After many years of talking with consumers about credit, I have come up with my list of the Top Ten Ways to Wreck Your Credit.

No doubt, credit fuels our economy, and it also affects all of the major areas of our lives, good or bad. It can affect where we live and work, and our ability to borrow money or get credit. Insurance companies, landlords, employers, and lenders all have the legal right to access our credit reports.

At times we can be our own worst enemy. Look at the list below and avoid these ten accidents so that you can build a solid credit history that will serve you well for years to come:

Accident #1: Not checking your Credit Reports, annually, from all three nationwide consumer reporting companies, commonly called credit bureaus. You can now check your credit report free every year from each of these three: Equifax, Experian, and Trans Union.

Why should you check your credit report annually? First of all, you never know when you may need it, and you want it to be accurate. At some point in your life you may want to buy a house or car, change jobs or rent an apartment. If so, chances are good that your credit report will be reviewed. Credit reports are notorious for errors. Many people assume their reports are correct and wait until the last minute to check them, for example when they are ready to buy a house. Possibly they do not even check them at all and then scramble when they find out they cannot get a loan or cannot get that great low rate. The reason for this might be that there are inaccuracies in their credit report (s). All three reports may differ, and it is up to the consumer to check his/her reports and have the errors corrected by disputing the information. Correcting the mistakes is not instantaneous and takes considerable time and effort. The credit reporting company has up to 30 days to investigate your dispute. Also, keep in mind that if your credit report is wrong, your credit score will probably be wrong, too, since a score takes into account the information contained in your credit report.

Do yourself a favor and check all three of your credit reports every year. You should give yourself every possible advantage that good credit brings. Here is the link for the only authorized online source for your free annual credit reports:

As a suggestion, you may want to access one report every four months instead of checking all three at once. Plus checking your credit reports is a great way to catch an identity thief!

Accident #2: Thinking that credit equals income. Credit does NOT equal income. If you have $1,000 in your savings account and a $1,000 limit on your MasterCard, it is NOT the same. Do not be deceived!

Accident #3: Allowing the total of your monthly credit payments to exceed 20% of your monthly net income (excluding mortgage). It is easy to get over-your-head in debt. Before taking on another monthly payment, make sure you can afford it. Check to see if the payment will cause you to exceed 20% of your net income (or less if you are on a fixed income or tight budget).

Accident #4: Not having a spending plan or a budget for what money is coming in versus what is going out. You owe it to yourself to know what it costs you to “live”, and that includes planning for annual/periodic expenses (property tax, homeowners and auto insurance) and knowing the difference between wants and needs.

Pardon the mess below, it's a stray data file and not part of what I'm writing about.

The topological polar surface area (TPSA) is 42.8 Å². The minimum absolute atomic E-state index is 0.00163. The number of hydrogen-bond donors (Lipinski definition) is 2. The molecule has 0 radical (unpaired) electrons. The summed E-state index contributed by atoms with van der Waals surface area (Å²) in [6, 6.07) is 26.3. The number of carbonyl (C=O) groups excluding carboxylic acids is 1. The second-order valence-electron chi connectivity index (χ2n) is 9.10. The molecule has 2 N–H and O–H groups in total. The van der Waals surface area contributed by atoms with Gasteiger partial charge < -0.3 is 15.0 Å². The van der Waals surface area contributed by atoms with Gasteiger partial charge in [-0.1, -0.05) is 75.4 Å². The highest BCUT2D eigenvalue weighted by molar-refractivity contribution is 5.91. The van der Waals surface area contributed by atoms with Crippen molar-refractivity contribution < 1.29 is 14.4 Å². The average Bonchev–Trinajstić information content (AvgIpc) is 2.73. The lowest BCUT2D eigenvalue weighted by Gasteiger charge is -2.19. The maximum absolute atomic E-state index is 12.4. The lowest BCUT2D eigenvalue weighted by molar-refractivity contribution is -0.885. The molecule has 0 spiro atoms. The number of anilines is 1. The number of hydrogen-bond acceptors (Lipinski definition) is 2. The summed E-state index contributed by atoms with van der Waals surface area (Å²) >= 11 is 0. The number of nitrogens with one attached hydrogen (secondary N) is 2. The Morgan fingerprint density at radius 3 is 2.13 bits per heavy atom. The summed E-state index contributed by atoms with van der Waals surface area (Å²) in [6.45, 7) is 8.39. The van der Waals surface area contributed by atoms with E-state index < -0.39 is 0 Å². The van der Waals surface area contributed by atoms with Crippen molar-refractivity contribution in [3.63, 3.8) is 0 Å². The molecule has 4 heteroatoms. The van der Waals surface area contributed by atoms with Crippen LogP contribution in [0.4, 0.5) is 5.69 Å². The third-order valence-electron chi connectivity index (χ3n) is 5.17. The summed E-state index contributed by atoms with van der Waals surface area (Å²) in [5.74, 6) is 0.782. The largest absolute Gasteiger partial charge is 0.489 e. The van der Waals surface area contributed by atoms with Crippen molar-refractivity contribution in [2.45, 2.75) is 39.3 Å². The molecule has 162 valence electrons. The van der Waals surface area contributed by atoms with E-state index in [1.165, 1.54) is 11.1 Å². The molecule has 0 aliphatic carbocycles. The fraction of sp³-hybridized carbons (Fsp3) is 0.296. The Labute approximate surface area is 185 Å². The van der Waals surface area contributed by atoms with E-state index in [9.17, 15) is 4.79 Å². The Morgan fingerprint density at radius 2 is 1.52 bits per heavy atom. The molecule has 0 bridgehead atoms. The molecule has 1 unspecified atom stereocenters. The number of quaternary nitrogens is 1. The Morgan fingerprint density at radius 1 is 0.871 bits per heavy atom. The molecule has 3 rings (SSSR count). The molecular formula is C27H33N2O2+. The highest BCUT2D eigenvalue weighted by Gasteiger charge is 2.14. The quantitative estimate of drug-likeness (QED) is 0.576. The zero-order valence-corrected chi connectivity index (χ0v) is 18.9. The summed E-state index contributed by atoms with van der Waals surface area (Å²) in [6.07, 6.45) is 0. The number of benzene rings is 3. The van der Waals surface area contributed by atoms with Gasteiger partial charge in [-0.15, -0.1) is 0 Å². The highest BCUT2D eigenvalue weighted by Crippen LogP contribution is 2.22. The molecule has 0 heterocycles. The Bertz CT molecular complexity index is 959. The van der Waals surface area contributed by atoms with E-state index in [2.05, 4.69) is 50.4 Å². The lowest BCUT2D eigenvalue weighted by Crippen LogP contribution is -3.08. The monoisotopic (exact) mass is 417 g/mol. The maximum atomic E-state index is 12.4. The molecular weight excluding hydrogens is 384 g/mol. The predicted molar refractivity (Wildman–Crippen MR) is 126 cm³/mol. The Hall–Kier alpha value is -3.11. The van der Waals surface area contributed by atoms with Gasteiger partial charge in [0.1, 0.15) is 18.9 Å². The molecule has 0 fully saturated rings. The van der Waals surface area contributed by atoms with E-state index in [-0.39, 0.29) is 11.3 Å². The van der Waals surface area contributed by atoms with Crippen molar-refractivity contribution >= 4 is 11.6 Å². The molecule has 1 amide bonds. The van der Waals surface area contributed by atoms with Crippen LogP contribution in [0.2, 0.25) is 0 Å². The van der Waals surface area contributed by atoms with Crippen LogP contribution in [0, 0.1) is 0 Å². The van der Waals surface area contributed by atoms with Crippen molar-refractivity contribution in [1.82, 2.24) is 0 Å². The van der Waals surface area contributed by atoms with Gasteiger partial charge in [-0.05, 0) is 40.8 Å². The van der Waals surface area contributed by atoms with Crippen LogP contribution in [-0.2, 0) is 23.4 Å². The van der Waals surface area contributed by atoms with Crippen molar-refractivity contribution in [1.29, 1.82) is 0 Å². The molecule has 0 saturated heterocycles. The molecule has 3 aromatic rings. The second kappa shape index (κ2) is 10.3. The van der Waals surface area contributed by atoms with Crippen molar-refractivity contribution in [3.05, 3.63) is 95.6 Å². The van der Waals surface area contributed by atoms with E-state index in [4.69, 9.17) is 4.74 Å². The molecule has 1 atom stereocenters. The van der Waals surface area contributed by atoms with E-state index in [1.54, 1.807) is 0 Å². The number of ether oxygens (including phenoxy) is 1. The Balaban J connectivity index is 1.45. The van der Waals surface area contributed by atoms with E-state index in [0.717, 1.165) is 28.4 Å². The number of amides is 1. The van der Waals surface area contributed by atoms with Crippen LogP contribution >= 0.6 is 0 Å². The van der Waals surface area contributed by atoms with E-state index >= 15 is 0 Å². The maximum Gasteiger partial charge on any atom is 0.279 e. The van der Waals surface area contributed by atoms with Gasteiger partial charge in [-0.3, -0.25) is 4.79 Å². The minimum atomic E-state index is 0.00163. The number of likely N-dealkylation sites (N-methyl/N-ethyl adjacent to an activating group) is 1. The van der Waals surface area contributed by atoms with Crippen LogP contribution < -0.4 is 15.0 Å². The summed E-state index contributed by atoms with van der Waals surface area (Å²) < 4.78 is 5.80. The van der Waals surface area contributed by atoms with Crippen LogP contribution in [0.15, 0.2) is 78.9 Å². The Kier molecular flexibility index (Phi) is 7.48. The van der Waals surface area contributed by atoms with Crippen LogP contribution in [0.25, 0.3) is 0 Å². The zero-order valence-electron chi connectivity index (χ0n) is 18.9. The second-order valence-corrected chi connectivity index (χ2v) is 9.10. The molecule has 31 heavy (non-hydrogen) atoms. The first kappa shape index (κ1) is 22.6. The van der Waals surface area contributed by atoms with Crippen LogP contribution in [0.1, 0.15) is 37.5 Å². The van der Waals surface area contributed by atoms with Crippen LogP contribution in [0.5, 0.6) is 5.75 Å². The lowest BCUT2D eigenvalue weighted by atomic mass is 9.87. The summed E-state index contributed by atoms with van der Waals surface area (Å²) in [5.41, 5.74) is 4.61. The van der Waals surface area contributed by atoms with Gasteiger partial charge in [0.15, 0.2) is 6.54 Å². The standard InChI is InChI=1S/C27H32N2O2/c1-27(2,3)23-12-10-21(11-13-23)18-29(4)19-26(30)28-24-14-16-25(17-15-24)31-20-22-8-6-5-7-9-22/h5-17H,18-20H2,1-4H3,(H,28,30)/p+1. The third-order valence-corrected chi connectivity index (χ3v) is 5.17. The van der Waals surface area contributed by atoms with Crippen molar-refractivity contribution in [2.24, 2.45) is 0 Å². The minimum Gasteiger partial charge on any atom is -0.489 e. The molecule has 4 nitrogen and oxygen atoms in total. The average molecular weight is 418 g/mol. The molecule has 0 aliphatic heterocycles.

Accident #5: Not having at least three months of after-tax income saved – readily available – for an emergency. At the very minimum, have $500 ready for the unexpected such as a bounced check fee, auto/appliance repair, or an insurance deductible to name a few. If you have a deductible on your auto policy, do you have the money readily available to pay the deductible if you have an accident and need your vehicle repaired?

Accident #6: Not reading your credit card statements every month and as soon as they arrive. Terms can change quickly and you do not want to be caught unprepared with a large balance and a new interest rate that has skyrocketed.

Accident #7: Not balancing your checkbook every month as soon as the statement arrives. It is easy to make mistakes and you do not want have an inaccurate balance or end-up with a bounced check and fees. Make sure you know what is in your checking account and if there are mistakes, act quickly and responsibly to correct them.

Accident #8: Not reading the fine print on credit agreements before you sign. Make sure you know and understand the terms, such as fees, due dates, interest rates, penalties, etc. It is too late to learn the rules of the game when you receive a statement with an additional fee plus a higher interest rate because you missed a payment, paid a day late, or went over your limit.

Accident #9: Financing something that will not outlast the payments (my personal favorite). If the item is gone, used, or obsolete (for example: food, gas, and clothing) you should not be continuing to make payments on it.

Accident #10: Cosigning. If you cannot afford to make the payment yourself and consistently check it every month for the length of the loan, don’t cosign. By the time the car is re-possessed or a collection agency is calling you, it is too late. Your credit and good name have already been damaged. Many people cosign knowing full-well that they could never afford the payment and are not willing to take the time to follow-up with the lender each and every month.

In closing, although accidents can happen, you don’t want to cause one. Be mindful of the rules and keep your eyes on the road to good credit. Know the power of credit and how it can be wrecked or repaired.

Author's Bio: 

Kathy Jo Pollack is a certified life coach and speaker with a focus on financial independence. She has worked with thousands of people from all walks of life as the training specialist for Consumer Credit Counseling Service and has taken her passion and expertise to a new level as a coach and writer. Please visit her at: